Counterfeit coins, how to identify the authenticity of a coin

Counterfeit coins, how to identify the authenticity of a coin

The first coins appeared about 3,200 years BC. So did the first counterfeit coins. The counterfeiters were looking for ways to get some lucre by skillfully copying money from precious metals (gold and silver) using cheaper material. However, even at that time, people knew how to verify the authenticity of a coin. Today, the interest in bullion and collectible series has increased again, which provoked a new growth of counterfeits. It has become much more challenging to distinguish modern copies from the original, as they are minted on high-tech equipment with all the specialized knowledge about the production process.

Methods of counterfeiting coins

In the 20th century counterfeiting of silver coins was very popular. There was a hole (sometimes several) made on the surface, the removed piece of silver was sent for melting, and the cavity was filled with lead or tin. It was impossible to determine the authenticity of such an item. It was impossible to do this with gold coins, so another method was invented. The counterfeiters etched the image from the surface or cut the coin in half along the edge, and then filled it with the base metal. In both cases, the difference between the counterfeit and the original was only in weight.

Do you know? During the war, the opposing countries produced counterfeit coins of the country with which they fought. This method was invented to bring down the enemy’s economy. One of the most known cases is connected with the British government, which flooded America with counterfeit currency during the War of Independence in 1776. The British did it again during World War II. The most obvious reason was the possibility of creating hyperinflation.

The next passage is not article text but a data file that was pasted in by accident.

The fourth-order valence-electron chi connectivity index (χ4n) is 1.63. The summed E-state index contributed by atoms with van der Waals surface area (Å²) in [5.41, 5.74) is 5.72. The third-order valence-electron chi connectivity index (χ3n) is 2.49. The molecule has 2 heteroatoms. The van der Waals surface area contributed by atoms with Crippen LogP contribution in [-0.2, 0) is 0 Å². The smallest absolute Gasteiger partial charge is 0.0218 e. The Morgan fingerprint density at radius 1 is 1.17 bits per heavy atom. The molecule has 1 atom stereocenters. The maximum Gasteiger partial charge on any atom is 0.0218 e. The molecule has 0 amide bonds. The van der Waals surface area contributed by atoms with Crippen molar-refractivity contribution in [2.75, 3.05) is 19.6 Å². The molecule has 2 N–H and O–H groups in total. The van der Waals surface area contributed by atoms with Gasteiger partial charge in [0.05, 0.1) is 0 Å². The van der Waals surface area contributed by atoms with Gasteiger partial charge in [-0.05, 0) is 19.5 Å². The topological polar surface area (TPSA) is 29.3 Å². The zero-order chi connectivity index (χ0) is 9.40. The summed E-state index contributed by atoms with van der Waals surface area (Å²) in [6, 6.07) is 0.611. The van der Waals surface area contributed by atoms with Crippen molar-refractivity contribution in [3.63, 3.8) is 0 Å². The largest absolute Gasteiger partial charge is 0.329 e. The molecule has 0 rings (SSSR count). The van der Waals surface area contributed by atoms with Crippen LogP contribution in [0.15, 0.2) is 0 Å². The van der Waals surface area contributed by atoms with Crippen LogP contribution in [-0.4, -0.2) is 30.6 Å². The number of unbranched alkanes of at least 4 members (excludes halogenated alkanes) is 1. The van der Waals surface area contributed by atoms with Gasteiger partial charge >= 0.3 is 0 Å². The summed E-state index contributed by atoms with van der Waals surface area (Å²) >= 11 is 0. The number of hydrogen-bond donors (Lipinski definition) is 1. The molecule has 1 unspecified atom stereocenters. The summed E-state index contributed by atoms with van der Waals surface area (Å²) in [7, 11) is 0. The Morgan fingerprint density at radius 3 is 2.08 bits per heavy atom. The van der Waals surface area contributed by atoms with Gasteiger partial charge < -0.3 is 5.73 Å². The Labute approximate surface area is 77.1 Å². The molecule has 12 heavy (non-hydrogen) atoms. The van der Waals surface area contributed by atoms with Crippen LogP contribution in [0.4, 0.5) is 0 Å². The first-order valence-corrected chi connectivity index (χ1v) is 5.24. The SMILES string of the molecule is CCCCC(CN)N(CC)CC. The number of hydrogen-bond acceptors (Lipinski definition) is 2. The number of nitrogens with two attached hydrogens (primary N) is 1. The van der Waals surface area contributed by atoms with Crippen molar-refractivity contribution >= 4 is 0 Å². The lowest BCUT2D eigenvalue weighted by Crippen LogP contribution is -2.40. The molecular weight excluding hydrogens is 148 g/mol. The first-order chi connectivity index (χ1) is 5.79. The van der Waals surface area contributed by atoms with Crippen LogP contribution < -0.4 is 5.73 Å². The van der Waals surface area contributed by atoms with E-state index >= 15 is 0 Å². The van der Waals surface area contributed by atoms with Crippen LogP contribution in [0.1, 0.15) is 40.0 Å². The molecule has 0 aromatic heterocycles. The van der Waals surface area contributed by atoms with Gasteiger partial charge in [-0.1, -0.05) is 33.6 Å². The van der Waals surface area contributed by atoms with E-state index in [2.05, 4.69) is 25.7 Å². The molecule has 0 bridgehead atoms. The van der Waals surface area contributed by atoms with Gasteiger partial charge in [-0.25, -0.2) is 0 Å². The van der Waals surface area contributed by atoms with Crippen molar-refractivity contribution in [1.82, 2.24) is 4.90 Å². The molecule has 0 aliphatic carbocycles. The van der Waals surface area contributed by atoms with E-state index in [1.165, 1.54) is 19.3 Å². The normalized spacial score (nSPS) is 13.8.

The attempts to mint counterfeit coins in the 19th – 20th centuries did not lead to intended effect. It is impossible to repeat the image and reeded edge on cheap equipment. The image and letters turned out to be blurry. Other methods, such as casting or fabricating counterfeit coins manually, were not profitable – it took a lot of time and effort, and the result was unsatisfactory. Later the professional equipment appeared which could produce a counterfeit of improved quality in large quantities. They diluted the alloy or replace it with a cheaper analog to do this.

how to identify the authenticity of a coin

The modern counterfeits are bullion and collectible coins. They are difficult to distinguish from the original, but if there is specialized equipment, you can identify the main parameters, even if the numismatist is not a professional. These parameters are:

  • weight;
  • quality of the edge;
  • the presence of the rim;
  • the sound of falling.

modern counterfeits

A particular form (a cliché for the obverse and the reverse of the coin) is used for minting counterfeits. A cheap alloy is poured into the cavity, and then it is extracted and painted in the right color. The relief is clear, and there are no bubbles on the surface. Weighing will help to distinguish a counterfeit from the original. For rare items, a die-imitator is used (the method is too time-consuming and expensive)

Do you know?

A round coin of 1 pound denomination, issued in 1983, was one of the oldest British coins in circulation. Over time, it was increasingly counterfeited, which led to significant costs for industry, the general public, taxpayers and society as a whole. As a consequence, the new 12-side coin of £ 1 was put into circulation on March 28, 2017.

The counterfeiters learned to counterfeit patina (a beautiful touch on old coins, which appeared due to oxidation and always served as a guarantee of the original). Artificial aging concerns Chinese counterfeiting of coins. It is done in several ways – baking in the oven, burning with a blow lamp, bleaching, fumigating and applying acid. The surface is less shiny, but the coin remains a counterfeit.

Authentication Tools

The obvious counterfeit can be distinguished by putting the original and the counterfeit side by side. If such a method gave no results or there still doubts, there is a set of tools that can help you distinguish a counterfeit coin from the original: